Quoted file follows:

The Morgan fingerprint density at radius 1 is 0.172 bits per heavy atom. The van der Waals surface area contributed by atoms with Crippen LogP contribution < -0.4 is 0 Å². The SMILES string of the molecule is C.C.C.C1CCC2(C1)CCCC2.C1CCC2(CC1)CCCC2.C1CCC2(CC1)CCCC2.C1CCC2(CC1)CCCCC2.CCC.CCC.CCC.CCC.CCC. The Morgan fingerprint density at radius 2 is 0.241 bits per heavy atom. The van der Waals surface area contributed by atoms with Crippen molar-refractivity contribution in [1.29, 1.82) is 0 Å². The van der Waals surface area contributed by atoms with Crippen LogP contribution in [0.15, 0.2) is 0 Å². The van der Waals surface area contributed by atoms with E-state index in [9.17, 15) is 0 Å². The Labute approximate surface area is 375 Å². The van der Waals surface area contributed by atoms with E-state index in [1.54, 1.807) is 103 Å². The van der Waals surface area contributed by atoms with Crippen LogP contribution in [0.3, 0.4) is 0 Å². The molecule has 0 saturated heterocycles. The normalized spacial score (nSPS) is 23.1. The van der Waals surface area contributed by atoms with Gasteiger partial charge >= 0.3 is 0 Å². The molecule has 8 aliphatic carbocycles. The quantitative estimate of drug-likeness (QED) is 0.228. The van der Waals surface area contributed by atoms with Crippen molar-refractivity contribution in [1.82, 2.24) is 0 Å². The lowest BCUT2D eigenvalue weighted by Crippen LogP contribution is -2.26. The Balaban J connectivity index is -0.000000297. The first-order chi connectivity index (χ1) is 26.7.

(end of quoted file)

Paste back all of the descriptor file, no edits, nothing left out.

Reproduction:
The Morgan fingerprint density at radius 1 is 0.172 bits per heavy atom. The van der Waals surface area contributed by atoms with Crippen LogP contribution < -0.4 is 0 Å². The SMILES string of the molecule is C.C.C.C1CCC2(C1)CCCC2.C1CCC2(CC1)CCCC2.C1CCC2(CC1)CCCC2.C1CCC2(CC1)CCCCC2.CCC.CCC.CCC.CCC.CCC. The Morgan fingerprint density at radius 2 is 0.241 bits per heavy atom. The van der Waals surface area contributed by atoms with Crippen molar-refractivity contribution in [1.29, 1.82) is 0 Å². The van der Waals surface area contributed by atoms with Crippen LogP contribution in [0.15, 0.2) is 0 Å². The van der Waals surface area contributed by atoms with E-state index in [9.17, 15) is 0 Å². The Labute approximate surface area is 375 Å². The van der Waals surface area contributed by atoms with E-state index in [1.54, 1.807) is 103 Å². The van der Waals surface area contributed by atoms with Crippen LogP contribution in [0.3, 0.4) is 0 Å². The molecule has 0 saturated heterocycles. The normalized spacial score (nSPS) is 23.1. The van der Waals surface area contributed by atoms with Gasteiger partial charge >= 0.3 is 0 Å². The molecule has 8 aliphatic carbocycles. The quantitative estimate of drug-likeness (QED) is 0.228. The van der Waals surface area contributed by atoms with Crippen molar-refractivity contribution in [1.82, 2.24) is 0 Å². The lowest BCUT2D eigenvalue weighted by Crippen LogP contribution is -2.26. The Balaban J connectivity index is -0.000000297. The first-order chi connectivity index (χ1) is 26.7.